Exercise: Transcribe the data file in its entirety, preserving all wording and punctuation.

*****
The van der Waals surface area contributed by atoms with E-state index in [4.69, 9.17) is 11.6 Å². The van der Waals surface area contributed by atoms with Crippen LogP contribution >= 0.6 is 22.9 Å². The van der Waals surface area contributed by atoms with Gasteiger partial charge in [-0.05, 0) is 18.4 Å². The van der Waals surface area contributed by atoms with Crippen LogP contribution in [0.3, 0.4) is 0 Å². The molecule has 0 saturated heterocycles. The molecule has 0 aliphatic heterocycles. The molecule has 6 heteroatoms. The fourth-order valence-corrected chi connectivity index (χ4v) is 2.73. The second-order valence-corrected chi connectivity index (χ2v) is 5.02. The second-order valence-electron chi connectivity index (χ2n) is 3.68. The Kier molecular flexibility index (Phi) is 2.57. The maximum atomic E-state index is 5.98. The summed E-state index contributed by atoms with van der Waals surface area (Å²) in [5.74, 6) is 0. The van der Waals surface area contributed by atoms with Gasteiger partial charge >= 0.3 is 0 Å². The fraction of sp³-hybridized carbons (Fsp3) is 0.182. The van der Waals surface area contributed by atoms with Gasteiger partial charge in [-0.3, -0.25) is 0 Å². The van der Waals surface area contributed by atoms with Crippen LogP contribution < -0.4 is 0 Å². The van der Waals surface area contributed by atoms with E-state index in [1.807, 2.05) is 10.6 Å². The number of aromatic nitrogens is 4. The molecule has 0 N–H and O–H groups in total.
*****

The van der Waals surface area contributed by atoms with E-state index in [4.69, 9.17) is 11.6 Å². The van der Waals surface area contributed by atoms with Crippen LogP contribution >= 0.6 is 22.9 Å². The van der Waals surface area contributed by atoms with Gasteiger partial charge in [-0.05, 0) is 18.4 Å². The van der Waals surface area contributed by atoms with Crippen LogP contribution in [0.3, 0.4) is 0 Å². The molecule has 0 saturated heterocycles. The molecule has 0 aliphatic heterocycles. The molecule has 6 heteroatoms. The fourth-order valence-corrected chi connectivity index (χ4v) is 2.73. The second-order valence-corrected chi connectivity index (χ2v) is 5.02. The second-order valence-electron chi connectivity index (χ2n) is 3.68. The Kier molecular flexibility index (Phi) is 2.57. The maximum atomic E-state index is 5.98. The summed E-state index contributed by atoms with van der Waals surface area (Å²) in [5.74, 6) is 0. The van der Waals surface area contributed by atoms with Gasteiger partial charge >= 0.3 is 0 Å². The fraction of sp³-hybridized carbons (Fsp3) is 0.182. The van der Waals surface area contributed by atoms with Gasteiger partial charge in [-0.3, -0.25) is 0 Å². The van der Waals surface area contributed by atoms with Crippen LogP contribution < -0.4 is 0 Å². The van der Waals surface area contributed by atoms with E-state index in [1.807, 2.05) is 10.6 Å². The number of aromatic nitrogens is 4. The molecule has 0 N–H and O–H groups in total.